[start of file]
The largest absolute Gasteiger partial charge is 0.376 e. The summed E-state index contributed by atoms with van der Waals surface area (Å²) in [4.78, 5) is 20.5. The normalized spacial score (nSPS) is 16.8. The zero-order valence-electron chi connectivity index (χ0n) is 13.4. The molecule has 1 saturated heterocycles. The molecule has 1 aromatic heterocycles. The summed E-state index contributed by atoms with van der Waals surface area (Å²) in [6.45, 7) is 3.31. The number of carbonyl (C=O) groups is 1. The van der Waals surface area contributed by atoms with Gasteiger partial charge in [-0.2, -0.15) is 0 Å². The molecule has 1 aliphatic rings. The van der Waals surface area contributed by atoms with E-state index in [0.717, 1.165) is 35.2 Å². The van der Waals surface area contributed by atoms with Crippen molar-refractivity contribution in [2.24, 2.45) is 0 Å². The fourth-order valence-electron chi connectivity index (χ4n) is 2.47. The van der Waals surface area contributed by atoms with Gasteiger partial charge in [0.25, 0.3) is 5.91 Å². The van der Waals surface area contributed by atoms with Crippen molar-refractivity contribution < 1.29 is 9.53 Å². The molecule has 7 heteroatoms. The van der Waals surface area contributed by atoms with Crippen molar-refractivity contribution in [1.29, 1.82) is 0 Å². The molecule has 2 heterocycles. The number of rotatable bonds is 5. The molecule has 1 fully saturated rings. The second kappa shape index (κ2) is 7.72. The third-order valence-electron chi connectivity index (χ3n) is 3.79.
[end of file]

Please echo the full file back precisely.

The largest absolute Gasteiger partial charge is 0.376 e. The summed E-state index contributed by atoms with van der Waals surface area (Å²) in [4.78, 5) is 20.5. The normalized spacial score (nSPS) is 16.8. The zero-order valence-electron chi connectivity index (χ0n) is 13.4. The molecule has 1 saturated heterocycles. The molecule has 1 aromatic heterocycles. The summed E-state index contributed by atoms with van der Waals surface area (Å²) in [6.45, 7) is 3.31. The number of carbonyl (C=O) groups is 1. The van der Waals surface area contributed by atoms with Gasteiger partial charge in [-0.2, -0.15) is 0 Å². The molecule has 1 aliphatic rings. The van der Waals surface area contributed by atoms with E-state index in [0.717, 1.165) is 35.2 Å². The van der Waals surface area contributed by atoms with Crippen molar-refractivity contribution in [2.24, 2.45) is 0 Å². The fourth-order valence-electron chi connectivity index (χ4n) is 2.47. The van der Waals surface area contributed by atoms with Gasteiger partial charge in [0.25, 0.3) is 5.91 Å². The van der Waals surface area contributed by atoms with Crippen molar-refractivity contribution < 1.29 is 9.53 Å². The molecule has 7 heteroatoms. The van der Waals surface area contributed by atoms with Crippen molar-refractivity contribution in [1.29, 1.82) is 0 Å². The molecule has 2 heterocycles. The number of rotatable bonds is 5. The molecule has 1 fully saturated rings. The second kappa shape index (κ2) is 7.72. The third-order valence-electron chi connectivity index (χ3n) is 3.79.